John’s group begins at 4:30 and ends at 7:00. On the dot. With Betty, we play until we no longer want to. Last game began at 1:00 and ended at 6:30. And it was only the coming rainstorm and the impending darkness that stopped us. Also, how many more beers did Betty want; since we were at her house she made good use of not needing a designated driver.

There are many web postings about how to pronounce the name of this popular game. Some call it rumi like the poet or rummy like the card game. Some say cube as in ice or cub as in bear. Most popular is rummy like the card game and cube as in cube. There are multiple web sites including Wikipedia that discuss this very important dilemma. No answer is definitive.

Rummikub, however you choose to say it, was invented by Ephraim Hertzano, a Romanian-born Jew, in the early 1930s. It was hand-made for his family to play in their backyard He sold sets door-to-door and on a consignment basis at small shops. It went from being Israel’s biggest exported game to the bestselling one in the United States in 1977.

So much for its interesting history and the naming controversy. I’m just grateful for this not too complicated pastime; it gives me an opportunity to keep my brain active while enjoying the company of like-minded people. Now, it’s time for true confessions. Call me crazy but I also have an infrequent and impromptu Rummikub game with Kathy, another resident in my building. I guess I’m addicted!




In my twenties, no one told me
that one day,
I wouldn’t be able to sleep through the night.

In my thirties no one told me
that one day,
I’d no longer be able to walk five miles each afternoon.

In my forties no one told me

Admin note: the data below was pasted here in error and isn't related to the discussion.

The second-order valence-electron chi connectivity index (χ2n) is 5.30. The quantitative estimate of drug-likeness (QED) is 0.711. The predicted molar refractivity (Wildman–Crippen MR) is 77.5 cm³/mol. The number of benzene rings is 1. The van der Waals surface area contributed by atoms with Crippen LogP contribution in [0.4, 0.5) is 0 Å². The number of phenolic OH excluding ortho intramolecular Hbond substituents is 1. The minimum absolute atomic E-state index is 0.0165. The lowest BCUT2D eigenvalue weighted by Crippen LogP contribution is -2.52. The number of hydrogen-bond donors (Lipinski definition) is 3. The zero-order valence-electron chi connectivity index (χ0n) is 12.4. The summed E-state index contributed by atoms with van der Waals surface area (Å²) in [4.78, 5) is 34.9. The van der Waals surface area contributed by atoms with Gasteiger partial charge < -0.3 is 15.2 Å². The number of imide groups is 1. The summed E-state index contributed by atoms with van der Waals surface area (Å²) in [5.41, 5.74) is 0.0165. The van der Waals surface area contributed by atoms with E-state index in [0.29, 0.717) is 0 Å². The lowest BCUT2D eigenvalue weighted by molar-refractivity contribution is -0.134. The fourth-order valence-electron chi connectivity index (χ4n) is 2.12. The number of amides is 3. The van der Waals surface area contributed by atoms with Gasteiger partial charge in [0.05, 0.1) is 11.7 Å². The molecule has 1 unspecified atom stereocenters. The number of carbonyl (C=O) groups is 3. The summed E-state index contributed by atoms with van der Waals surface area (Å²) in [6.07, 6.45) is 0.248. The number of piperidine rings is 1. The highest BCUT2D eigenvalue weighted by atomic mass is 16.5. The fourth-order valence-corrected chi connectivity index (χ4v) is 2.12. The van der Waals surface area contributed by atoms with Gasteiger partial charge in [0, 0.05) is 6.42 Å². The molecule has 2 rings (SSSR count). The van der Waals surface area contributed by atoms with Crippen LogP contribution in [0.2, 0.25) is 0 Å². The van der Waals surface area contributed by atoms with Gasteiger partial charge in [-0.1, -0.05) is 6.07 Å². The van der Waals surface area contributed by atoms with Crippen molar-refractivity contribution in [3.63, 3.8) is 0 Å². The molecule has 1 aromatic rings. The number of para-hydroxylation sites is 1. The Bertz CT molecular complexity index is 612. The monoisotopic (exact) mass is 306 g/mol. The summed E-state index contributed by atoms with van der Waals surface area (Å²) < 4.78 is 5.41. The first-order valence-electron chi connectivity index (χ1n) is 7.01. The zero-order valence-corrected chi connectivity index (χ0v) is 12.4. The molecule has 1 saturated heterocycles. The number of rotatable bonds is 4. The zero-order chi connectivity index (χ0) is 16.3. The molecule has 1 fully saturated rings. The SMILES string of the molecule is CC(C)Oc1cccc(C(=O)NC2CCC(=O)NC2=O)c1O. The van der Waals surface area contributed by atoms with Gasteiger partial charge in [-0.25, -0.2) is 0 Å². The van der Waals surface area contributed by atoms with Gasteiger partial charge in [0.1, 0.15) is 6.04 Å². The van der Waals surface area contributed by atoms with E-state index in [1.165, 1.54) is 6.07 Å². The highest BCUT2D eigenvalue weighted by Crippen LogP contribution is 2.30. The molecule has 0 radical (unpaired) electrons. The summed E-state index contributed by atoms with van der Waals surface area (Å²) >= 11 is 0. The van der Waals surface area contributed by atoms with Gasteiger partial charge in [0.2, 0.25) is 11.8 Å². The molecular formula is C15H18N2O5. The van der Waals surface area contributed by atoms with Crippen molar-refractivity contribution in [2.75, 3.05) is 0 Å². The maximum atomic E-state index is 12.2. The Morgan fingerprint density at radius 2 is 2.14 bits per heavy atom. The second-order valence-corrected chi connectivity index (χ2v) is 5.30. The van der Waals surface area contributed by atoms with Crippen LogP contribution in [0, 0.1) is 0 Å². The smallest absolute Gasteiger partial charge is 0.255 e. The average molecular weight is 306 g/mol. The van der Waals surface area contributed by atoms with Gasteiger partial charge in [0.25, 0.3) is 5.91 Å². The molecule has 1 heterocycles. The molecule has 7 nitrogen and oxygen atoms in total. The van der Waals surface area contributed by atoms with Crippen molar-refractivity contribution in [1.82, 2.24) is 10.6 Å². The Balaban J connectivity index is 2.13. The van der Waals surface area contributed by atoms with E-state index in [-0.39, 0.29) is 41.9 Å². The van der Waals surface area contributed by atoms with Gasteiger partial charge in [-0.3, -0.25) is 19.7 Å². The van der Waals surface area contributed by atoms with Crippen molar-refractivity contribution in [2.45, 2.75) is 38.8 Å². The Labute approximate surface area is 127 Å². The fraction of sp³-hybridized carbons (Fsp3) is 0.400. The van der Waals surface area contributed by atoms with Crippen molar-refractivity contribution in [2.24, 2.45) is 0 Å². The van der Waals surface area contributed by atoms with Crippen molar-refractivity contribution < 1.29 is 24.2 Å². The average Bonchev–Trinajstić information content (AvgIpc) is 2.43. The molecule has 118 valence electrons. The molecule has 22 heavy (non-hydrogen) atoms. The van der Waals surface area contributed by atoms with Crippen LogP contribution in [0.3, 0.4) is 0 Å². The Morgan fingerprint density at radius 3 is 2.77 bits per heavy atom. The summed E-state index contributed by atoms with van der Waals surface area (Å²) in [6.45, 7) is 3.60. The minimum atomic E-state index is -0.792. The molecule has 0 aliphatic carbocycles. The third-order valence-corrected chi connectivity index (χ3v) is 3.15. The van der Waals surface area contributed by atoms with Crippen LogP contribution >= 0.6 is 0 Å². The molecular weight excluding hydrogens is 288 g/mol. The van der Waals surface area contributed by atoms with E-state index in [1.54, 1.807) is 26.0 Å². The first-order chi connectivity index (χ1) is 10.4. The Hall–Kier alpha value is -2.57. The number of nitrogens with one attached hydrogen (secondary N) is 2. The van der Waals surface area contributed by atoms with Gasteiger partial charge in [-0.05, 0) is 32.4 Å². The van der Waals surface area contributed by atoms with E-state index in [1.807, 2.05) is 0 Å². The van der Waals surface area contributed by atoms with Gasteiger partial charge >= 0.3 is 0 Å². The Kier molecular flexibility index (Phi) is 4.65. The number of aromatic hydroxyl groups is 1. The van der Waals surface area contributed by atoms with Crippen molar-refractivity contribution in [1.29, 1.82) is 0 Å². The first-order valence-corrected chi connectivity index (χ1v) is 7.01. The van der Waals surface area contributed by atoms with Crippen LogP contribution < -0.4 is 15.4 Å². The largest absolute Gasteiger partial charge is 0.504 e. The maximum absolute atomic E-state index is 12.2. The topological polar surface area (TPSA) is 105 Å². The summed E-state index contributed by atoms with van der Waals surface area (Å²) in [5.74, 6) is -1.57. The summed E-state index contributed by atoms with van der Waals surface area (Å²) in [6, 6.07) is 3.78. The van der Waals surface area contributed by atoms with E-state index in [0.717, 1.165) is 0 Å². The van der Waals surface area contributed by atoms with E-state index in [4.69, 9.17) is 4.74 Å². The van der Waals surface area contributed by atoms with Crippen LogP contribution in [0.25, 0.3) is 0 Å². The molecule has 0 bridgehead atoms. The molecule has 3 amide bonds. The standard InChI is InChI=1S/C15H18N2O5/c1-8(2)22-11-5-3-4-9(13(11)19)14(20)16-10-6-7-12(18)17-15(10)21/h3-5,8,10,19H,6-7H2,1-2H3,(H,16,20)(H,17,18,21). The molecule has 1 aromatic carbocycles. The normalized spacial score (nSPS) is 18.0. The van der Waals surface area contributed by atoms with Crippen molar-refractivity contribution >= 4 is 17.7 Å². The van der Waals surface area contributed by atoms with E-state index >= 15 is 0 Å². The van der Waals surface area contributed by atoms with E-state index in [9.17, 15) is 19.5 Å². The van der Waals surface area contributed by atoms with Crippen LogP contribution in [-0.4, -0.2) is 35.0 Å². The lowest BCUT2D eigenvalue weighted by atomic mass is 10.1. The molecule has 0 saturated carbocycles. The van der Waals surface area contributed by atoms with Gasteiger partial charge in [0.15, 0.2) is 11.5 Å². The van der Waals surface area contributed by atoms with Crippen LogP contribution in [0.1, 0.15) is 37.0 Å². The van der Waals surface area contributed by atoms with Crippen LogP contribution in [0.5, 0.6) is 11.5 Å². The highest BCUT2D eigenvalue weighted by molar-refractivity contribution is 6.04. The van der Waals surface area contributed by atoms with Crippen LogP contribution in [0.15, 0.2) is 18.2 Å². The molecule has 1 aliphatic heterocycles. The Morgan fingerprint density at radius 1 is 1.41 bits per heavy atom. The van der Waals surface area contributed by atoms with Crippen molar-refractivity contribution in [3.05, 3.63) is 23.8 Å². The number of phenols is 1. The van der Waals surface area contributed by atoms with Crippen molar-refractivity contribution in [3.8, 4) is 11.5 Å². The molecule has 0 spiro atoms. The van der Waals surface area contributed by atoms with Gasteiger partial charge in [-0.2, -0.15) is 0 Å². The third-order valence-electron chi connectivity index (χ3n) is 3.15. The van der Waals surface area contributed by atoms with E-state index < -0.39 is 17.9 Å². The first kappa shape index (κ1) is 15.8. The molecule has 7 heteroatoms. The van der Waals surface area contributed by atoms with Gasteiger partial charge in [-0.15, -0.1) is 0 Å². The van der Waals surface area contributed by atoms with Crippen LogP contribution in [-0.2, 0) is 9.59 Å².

that one day,|
I’d be dealing with one chronic illness or another.

In my fifties, no one told me
that one day,
my recall would be too slow to perform well at Jeopardy.

In my sixties, no one told me
that one day,
my main topic of  conversation would be doctors and  medication.

In my seventies, now I‘m anxiously awaiting to see
what else I haven’t been  told.



Corky and Bea (an acrostic)

An exercise of an acrostic done at Write by the Lake poetry class, June 2016

Corky was a cop and that should explain a lot. He proudly said he ran a tight ship and
order ruled the day.  Certain mantras guided his life.
Respect your elders; children should be seen and not heard.  It was easy to
know where you stood with  Corky every day.
Young, so very young, Corky and Bea’s married after a two month courtship then
a two year WWII separation leading  to two  strangers locked in daily  arguments
Never having lived as a couple before children, no shock when after 45 years Bea wanted a
divorce. Corky said go ahead.  I‘m not going to change.  This is all your fault.
Bea has a mind of her own he said. She lost her nerve and they settled into an uneasy truce.
Equal rights were unknown in those good old days.
After 63 years, one thing was clear: they’d have been happier married to someone else.